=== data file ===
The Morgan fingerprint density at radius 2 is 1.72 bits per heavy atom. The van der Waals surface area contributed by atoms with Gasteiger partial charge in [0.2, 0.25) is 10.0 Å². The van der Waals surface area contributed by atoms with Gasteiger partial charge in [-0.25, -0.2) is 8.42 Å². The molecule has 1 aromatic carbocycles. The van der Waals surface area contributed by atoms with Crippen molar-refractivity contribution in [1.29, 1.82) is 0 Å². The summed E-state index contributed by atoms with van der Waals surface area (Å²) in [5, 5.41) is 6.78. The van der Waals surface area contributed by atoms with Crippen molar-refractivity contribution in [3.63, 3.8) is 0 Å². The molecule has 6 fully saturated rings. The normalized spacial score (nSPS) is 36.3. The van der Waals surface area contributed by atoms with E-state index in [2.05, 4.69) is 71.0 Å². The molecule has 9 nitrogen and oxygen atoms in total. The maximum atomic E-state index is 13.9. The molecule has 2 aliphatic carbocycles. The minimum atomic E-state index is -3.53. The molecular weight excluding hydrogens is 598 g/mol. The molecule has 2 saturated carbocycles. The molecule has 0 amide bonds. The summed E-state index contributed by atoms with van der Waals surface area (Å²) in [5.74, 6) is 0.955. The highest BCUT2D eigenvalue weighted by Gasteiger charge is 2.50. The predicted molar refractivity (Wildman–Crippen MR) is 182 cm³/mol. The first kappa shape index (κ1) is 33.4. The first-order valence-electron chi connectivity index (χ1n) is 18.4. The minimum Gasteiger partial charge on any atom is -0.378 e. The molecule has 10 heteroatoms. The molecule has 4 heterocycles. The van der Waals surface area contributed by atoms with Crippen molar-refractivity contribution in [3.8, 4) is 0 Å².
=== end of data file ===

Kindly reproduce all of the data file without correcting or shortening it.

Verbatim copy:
The Morgan fingerprint density at radius 2 is 1.72 bits per heavy atom. The van der Waals surface area contributed by atoms with Gasteiger partial charge in [0.2, 0.25) is 10.0 Å². The van der Waals surface area contributed by atoms with Gasteiger partial charge in [-0.25, -0.2) is 8.42 Å². The molecule has 1 aromatic carbocycles. The van der Waals surface area contributed by atoms with Crippen molar-refractivity contribution in [1.29, 1.82) is 0 Å². The summed E-state index contributed by atoms with van der Waals surface area (Å²) in [5, 5.41) is 6.78. The van der Waals surface area contributed by atoms with Crippen molar-refractivity contribution in [3.63, 3.8) is 0 Å². The molecule has 6 fully saturated rings. The normalized spacial score (nSPS) is 36.3. The van der Waals surface area contributed by atoms with E-state index in [2.05, 4.69) is 71.0 Å². The molecule has 9 nitrogen and oxygen atoms in total. The maximum atomic E-state index is 13.9. The molecule has 2 aliphatic carbocycles. The minimum atomic E-state index is -3.53. The molecular weight excluding hydrogens is 598 g/mol. The molecule has 2 saturated carbocycles. The molecule has 0 amide bonds. The summed E-state index contributed by atoms with van der Waals surface area (Å²) in [5.74, 6) is 0.955. The highest BCUT2D eigenvalue weighted by Gasteiger charge is 2.50. The predicted molar refractivity (Wildman–Crippen MR) is 182 cm³/mol. The first kappa shape index (κ1) is 33.4. The first-order valence-electron chi connectivity index (χ1n) is 18.4. The minimum Gasteiger partial charge on any atom is -0.378 e. The molecule has 10 heteroatoms. The molecule has 4 heterocycles. The van der Waals surface area contributed by atoms with Crippen molar-refractivity contribution in [3.8, 4) is 0 Å².